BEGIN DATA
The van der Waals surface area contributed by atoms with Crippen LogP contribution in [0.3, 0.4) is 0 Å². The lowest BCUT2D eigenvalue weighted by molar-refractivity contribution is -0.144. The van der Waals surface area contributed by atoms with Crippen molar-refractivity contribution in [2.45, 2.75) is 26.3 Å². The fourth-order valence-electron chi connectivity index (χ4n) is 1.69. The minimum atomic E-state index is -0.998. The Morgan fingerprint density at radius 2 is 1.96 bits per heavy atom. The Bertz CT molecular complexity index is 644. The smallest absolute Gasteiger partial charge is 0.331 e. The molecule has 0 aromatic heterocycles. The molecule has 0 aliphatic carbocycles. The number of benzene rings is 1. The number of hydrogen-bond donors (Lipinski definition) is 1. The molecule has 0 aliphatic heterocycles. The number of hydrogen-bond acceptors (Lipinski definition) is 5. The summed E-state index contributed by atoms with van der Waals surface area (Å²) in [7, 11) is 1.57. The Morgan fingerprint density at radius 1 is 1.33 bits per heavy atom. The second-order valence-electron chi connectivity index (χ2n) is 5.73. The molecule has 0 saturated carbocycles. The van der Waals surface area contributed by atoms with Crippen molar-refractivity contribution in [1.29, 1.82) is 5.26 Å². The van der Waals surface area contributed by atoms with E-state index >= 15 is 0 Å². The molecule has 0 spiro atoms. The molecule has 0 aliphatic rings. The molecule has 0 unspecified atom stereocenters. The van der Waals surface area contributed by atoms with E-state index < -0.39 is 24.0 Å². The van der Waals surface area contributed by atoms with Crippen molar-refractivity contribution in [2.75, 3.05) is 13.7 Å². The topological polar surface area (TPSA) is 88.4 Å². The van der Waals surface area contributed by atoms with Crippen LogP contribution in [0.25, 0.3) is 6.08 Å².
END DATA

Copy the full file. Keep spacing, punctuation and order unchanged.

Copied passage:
The van der Waals surface area contributed by atoms with Crippen LogP contribution in [0.3, 0.4) is 0 Å². The lowest BCUT2D eigenvalue weighted by molar-refractivity contribution is -0.144. The van der Waals surface area contributed by atoms with Crippen molar-refractivity contribution in [2.45, 2.75) is 26.3 Å². The fourth-order valence-electron chi connectivity index (χ4n) is 1.69. The minimum atomic E-state index is -0.998. The Morgan fingerprint density at radius 2 is 1.96 bits per heavy atom. The Bertz CT molecular complexity index is 644. The smallest absolute Gasteiger partial charge is 0.331 e. The molecule has 0 aromatic heterocycles. The molecule has 0 aliphatic carbocycles. The number of benzene rings is 1. The number of hydrogen-bond donors (Lipinski definition) is 1. The molecule has 0 aliphatic heterocycles. The number of hydrogen-bond acceptors (Lipinski definition) is 5. The summed E-state index contributed by atoms with van der Waals surface area (Å²) in [7, 11) is 1.57. The Morgan fingerprint density at radius 1 is 1.33 bits per heavy atom. The second-order valence-electron chi connectivity index (χ2n) is 5.73. The molecule has 0 saturated carbocycles. The van der Waals surface area contributed by atoms with Crippen molar-refractivity contribution in [1.29, 1.82) is 5.26 Å². The van der Waals surface area contributed by atoms with E-state index >= 15 is 0 Å². The molecule has 0 spiro atoms. The molecule has 0 aliphatic rings. The molecule has 0 unspecified atom stereocenters. The van der Waals surface area contributed by atoms with E-state index < -0.39 is 24.0 Å². The van der Waals surface area contributed by atoms with Crippen molar-refractivity contribution in [2.75, 3.05) is 13.7 Å². The topological polar surface area (TPSA) is 88.4 Å². The van der Waals surface area contributed by atoms with Crippen LogP contribution in [0.25, 0.3) is 6.08 Å².